Uncategorized

Consequences of an Early Retirement

The eventful “Swine Flu” that has shaken the world recently and caused the destruction of several thousands pigs, notably in Egypt, was met with the expert diligence of individual governments and the World Health Organization. Now, known as H1N1 influenza virus, the flu seems to be in recession and, hopefully, will have no more consequences than the yearly seasonal flu.

One concurrent announcement, however, rippled through these United States and provoked both smiles and rages. The notable Republican Senator Arlen Specter has decided to return to the Democratic party of his early political days. Naturally this decision upset the Republicans, particularly the right wing that deplores one more democratic seat closer to the fatidic 60 votes that can stop filibustering.

Senator Specter recognized that his decision was politically motivated, but he stressed also that the Republican party’s currently dominated by the extreme right is promoting opinions and actions that are not compatible with his own views and principles. Whatever the reasons that motivated his previous change some 30 years ago, he was graciously welcomed again by his democratic colleagues, and by President Obama and Vice-President Biden.

Big events seem to come in chain. Last week also, Supreme Court Justice David H. Souter called to inform President Obama of his decision to retire at the early age of 70. The president interrupted an ongoing daily press-conference to make the announcement himself and to pay tribute to Mr. Souter’s legal career. He took that opportunity to say that he will seek as a replacement to Justice Souter, not a person with a legal dogmatic mind, but one who understands “the daily realities of people’s lives.” He added that he will consult with members of both parties and wants the new justice to be on the bench when the court starts its new term in October.

In his resignation letter to President Obama, Justice Souter wrote: “Dear Mr. President:

When the Supreme Court rises for the summer recess this year, I intend to retire from regular active service as a Justice, under the provisions of 28 US.C. (section) 371(b)(1), having attained the age and met the service requirements of subsection(c) of that section. I mean to continue to render substantial judicial service as an Associate Justice.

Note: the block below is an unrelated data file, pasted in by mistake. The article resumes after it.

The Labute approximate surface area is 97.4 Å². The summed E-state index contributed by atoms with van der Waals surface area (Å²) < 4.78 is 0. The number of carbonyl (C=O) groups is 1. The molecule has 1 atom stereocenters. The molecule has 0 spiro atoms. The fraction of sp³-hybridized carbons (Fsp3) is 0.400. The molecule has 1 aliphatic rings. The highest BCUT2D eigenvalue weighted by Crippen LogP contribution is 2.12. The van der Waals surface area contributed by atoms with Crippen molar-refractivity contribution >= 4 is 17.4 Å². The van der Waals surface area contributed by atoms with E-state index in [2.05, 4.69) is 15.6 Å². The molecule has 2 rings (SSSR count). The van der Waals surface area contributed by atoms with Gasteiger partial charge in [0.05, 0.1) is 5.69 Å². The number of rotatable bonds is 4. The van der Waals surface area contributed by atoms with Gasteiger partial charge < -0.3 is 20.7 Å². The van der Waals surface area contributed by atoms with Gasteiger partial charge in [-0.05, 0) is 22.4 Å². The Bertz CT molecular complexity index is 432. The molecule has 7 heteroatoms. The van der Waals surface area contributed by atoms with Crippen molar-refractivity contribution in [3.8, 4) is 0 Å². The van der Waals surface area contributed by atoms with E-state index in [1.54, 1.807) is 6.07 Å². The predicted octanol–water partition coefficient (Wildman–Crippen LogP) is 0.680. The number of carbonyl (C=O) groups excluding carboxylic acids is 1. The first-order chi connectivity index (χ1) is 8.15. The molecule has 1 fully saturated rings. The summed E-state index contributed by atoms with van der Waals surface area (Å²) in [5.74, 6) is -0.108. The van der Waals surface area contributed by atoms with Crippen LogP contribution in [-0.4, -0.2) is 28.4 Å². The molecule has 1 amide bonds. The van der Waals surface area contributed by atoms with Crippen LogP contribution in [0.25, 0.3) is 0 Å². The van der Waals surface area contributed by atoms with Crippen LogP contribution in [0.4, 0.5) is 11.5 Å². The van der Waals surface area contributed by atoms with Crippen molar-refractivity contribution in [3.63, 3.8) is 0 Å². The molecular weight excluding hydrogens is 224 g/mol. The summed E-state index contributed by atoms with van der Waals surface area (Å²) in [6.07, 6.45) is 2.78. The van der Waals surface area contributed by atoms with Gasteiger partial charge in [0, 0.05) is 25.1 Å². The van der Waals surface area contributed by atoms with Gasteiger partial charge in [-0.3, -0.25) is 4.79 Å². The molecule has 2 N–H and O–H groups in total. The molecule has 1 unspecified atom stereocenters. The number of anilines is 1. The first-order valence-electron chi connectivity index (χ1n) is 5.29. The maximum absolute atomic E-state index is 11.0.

Yours respectfully,”

This letter is as direct and simple as the man himself. He came to the Supreme Court some 19 years ago without an agenda, but with a goal: “not to become a Washington’s creature, a captive of the privilege and power that came with a job he was entitled to hold for the rest of his life.” As brilliantly as he succeeded during his tenure, he was seen has a loner “not quite in touch with modern life”. It was observed that he never own a cellular phone and he does not have a computer in his personal office. Otherwise, he is recognized as perfectly suited to his job, just not to its trappings. One could summarize that as much as Mr. Souter’s body and astute mind were in Washington, his heart and soul were constantly in his farmhouse in New Hampshire.

So, here is a Justice to admire but impossible to copy. That certainly come into President Obama’s considerations to which are added concerns for another highly competent female or minority Justice to make the Supreme Court more representative of the constituency it is called upon to render justice for. This is indeed a great opportunity for President Obama, but also a delicate and possibly hazardous responsibility. However, as his tract record in making right choices is excellent so far, let’s be confident that he will succeed once more.

Haitian Times

Haitian Times

The Haitian Times was founded in 1999 as a weekly English language newspaper based in Brooklyn, NY.The newspaper is widely regarded as the most authoritative voice for Haitian Diaspora.
Haitian Times
May. 05, 2012

Leave a Reply

Your email address will not be published. Required fields are marked *

Leave a Reply

Your email address will not be published. Required fields are marked *